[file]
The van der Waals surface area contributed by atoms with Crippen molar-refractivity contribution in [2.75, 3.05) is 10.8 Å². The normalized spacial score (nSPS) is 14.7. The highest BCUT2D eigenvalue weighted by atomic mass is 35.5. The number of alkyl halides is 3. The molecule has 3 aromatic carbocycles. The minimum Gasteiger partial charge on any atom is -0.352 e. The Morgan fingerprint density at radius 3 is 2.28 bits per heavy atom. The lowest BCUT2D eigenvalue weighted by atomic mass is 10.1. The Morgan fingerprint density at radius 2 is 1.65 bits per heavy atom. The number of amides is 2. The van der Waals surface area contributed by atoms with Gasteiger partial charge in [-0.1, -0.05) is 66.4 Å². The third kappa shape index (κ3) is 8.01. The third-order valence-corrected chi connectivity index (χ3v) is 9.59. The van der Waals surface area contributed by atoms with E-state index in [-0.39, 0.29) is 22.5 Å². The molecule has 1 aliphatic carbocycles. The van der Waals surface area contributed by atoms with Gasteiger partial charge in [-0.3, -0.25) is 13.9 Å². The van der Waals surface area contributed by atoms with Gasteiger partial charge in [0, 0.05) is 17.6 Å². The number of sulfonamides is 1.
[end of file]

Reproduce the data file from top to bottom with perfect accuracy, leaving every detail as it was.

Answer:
The van der Waals surface area contributed by atoms with Crippen molar-refractivity contribution in [2.75, 3.05) is 10.8 Å². The normalized spacial score (nSPS) is 14.7. The highest BCUT2D eigenvalue weighted by atomic mass is 35.5. The number of alkyl halides is 3. The molecule has 3 aromatic carbocycles. The minimum Gasteiger partial charge on any atom is -0.352 e. The Morgan fingerprint density at radius 3 is 2.28 bits per heavy atom. The lowest BCUT2D eigenvalue weighted by atomic mass is 10.1. The Morgan fingerprint density at radius 2 is 1.65 bits per heavy atom. The number of amides is 2. The van der Waals surface area contributed by atoms with Gasteiger partial charge in [-0.1, -0.05) is 66.4 Å². The third kappa shape index (κ3) is 8.01. The third-order valence-corrected chi connectivity index (χ3v) is 9.59. The van der Waals surface area contributed by atoms with E-state index in [-0.39, 0.29) is 22.5 Å². The molecule has 1 aliphatic carbocycles. The van der Waals surface area contributed by atoms with Gasteiger partial charge in [-0.3, -0.25) is 13.9 Å². The van der Waals surface area contributed by atoms with Gasteiger partial charge in [0, 0.05) is 17.6 Å². The number of sulfonamides is 1.